According studies, primarily because of the central role that the Internet has played in international trading, the real market for the intermediaries or middlemen in the international ‘secondary’ market trading has been collapsing quite rapidly in recent times. Estimates from such experts and accounts by experienced trader, assert that the year 2000 was the last “good year” for the intermediary in the business. Kamal J. Southall, for example, maintains that “after 2000, the critical mass of brokers and traders who were ill-informed and poorly trained, as well as of fraudulently applied offers and scams, reached the point that real end-buyers manufacturers and suppliers simply stopped responding [to intermediaries] except in exceptional cases.”
Southall estimates, citing another experts’ calculation, that out of some one million individuals currently trying to make it as brokers or trade intermediaries in the world, “perhaps no more than 1% has the training and skill needed to ever close a deal… [meaning that] the overwhelming majority, are trading blindly, [hence] deals are collapsing… and more to the point, [oil dealers are] being defrauded – sometimes massively how to write a cause and effect essay“
In point of fact, the general consensus among experts, is that previously, before the current advent of the predominance of the Internet in international trading when facsimile and telex trading were the supreme medium for the business, there had existed a reasonably robust and viable market, although small, for the intermediary agent. Such that it was rather common for an intermediary to occasionally get to a contract closing stage and to close deals and earn at least reasonable commission incomes. But that there has NOT been such an intermediary market lately for some years now, since the new Internet era. But rather, that such a market for the intermediary has essentially been dead for all but the most skilled and experienced intermediary in the market today – killed in part, though by no means completely, by the preeminent use of the Internet medium by the Internet trader and intermediary.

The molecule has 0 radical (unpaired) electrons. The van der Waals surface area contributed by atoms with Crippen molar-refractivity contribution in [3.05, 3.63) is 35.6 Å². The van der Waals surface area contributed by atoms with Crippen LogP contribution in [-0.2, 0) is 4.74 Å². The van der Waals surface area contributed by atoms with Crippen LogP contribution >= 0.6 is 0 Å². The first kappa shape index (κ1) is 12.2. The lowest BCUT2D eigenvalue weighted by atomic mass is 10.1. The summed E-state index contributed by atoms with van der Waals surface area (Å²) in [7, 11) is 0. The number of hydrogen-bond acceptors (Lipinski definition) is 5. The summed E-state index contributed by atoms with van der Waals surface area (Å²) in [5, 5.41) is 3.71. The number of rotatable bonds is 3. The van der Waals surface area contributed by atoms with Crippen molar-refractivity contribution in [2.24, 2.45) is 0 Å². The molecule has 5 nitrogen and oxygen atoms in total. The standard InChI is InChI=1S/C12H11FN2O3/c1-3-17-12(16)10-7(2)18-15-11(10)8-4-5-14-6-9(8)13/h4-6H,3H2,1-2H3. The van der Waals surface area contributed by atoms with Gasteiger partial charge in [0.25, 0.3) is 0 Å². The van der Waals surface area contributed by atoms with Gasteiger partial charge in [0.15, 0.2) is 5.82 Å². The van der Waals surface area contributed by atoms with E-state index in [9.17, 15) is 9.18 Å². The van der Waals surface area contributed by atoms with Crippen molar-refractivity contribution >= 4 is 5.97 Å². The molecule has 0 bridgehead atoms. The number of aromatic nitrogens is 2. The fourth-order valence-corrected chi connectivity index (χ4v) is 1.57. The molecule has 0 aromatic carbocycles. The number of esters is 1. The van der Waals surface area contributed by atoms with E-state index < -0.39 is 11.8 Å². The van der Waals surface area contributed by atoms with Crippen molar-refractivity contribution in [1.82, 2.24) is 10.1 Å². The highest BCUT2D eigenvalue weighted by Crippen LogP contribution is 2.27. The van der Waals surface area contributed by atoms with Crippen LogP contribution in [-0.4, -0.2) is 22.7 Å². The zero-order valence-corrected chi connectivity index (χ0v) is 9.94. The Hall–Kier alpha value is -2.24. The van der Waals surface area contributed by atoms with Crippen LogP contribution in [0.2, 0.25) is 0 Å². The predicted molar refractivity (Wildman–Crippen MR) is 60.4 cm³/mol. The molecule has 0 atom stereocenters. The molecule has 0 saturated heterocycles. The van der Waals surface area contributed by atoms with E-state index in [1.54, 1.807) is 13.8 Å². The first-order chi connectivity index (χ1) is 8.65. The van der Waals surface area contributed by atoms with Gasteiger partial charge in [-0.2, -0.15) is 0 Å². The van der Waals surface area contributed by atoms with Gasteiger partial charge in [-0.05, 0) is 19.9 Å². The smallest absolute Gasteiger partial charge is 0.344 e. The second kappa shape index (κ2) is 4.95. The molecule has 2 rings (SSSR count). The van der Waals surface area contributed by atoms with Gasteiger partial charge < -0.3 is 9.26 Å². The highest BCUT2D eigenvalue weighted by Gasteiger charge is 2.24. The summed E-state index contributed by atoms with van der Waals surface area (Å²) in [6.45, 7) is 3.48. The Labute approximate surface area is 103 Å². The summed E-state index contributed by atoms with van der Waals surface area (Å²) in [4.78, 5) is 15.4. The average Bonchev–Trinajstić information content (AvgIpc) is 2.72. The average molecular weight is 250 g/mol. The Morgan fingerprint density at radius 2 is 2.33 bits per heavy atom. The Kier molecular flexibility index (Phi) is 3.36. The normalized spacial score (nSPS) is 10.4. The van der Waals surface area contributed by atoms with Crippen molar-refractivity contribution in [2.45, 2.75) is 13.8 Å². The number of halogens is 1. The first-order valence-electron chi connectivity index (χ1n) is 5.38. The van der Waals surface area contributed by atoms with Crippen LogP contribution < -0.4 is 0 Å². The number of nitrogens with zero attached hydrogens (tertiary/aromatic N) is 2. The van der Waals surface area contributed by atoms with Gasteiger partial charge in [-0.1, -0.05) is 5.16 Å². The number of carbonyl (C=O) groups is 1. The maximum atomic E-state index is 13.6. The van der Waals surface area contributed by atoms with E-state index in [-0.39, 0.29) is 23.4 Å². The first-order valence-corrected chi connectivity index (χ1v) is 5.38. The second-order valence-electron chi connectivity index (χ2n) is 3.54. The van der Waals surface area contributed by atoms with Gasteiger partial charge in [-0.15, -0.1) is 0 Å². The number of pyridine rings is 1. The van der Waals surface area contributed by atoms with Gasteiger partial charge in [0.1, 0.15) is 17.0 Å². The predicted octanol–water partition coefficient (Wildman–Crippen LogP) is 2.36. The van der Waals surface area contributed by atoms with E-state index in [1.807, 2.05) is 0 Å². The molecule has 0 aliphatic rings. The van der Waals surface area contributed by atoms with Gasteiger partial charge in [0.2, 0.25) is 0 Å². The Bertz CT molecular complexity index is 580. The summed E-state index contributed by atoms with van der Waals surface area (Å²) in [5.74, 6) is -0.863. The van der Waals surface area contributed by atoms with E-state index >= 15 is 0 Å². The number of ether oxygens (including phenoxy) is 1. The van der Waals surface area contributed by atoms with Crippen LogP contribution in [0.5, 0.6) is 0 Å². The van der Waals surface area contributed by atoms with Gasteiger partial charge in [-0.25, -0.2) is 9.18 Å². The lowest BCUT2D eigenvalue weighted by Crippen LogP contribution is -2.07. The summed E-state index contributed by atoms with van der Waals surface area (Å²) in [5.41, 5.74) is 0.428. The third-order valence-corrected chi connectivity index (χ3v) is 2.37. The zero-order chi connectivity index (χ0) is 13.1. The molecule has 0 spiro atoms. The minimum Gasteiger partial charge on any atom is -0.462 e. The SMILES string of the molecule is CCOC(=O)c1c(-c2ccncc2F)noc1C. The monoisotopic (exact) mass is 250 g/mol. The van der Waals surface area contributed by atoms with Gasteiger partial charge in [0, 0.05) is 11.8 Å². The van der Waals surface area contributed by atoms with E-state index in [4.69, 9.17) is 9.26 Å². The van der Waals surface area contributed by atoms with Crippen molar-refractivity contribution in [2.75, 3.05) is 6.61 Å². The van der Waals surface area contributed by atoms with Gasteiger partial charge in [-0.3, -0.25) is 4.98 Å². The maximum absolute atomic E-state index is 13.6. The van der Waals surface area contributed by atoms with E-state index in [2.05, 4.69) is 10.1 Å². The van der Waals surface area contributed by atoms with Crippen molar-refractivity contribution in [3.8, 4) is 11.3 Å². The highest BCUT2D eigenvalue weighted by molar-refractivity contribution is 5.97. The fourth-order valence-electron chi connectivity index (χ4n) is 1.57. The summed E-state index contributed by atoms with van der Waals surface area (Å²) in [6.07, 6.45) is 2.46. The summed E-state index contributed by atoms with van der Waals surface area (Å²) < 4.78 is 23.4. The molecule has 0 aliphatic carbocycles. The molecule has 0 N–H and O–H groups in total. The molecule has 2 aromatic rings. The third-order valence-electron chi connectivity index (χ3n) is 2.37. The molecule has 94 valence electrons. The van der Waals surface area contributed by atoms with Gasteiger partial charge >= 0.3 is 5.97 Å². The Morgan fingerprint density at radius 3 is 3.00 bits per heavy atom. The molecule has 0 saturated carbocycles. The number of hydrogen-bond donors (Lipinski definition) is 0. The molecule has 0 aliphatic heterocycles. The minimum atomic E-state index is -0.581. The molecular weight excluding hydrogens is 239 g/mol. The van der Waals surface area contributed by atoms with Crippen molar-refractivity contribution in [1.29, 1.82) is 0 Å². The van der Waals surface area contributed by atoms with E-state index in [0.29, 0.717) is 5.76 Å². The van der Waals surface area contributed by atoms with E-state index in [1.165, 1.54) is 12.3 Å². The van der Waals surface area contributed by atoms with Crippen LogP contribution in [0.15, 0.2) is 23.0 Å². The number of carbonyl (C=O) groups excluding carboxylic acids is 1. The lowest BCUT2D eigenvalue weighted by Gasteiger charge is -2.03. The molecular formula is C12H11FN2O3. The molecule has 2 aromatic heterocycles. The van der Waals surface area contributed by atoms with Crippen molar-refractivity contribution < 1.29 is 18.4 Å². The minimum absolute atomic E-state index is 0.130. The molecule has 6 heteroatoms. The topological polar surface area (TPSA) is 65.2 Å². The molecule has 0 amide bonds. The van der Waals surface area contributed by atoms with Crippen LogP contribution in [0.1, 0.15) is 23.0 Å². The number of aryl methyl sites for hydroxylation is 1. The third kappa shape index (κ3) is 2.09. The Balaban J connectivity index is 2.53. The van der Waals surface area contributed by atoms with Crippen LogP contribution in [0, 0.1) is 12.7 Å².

In short, the new reality of today is that while, in the days before the Internet, the average broker, agent or other intermediary or ‘middleman’ involved in international trading generally and successfully closed deals and earned decent income with at least some modest frequency, quite to the contrary, such broker or agent or other intermediary who operate in this current Internet era, on the other hand, hardly closes any deals or earns any income in the business any more.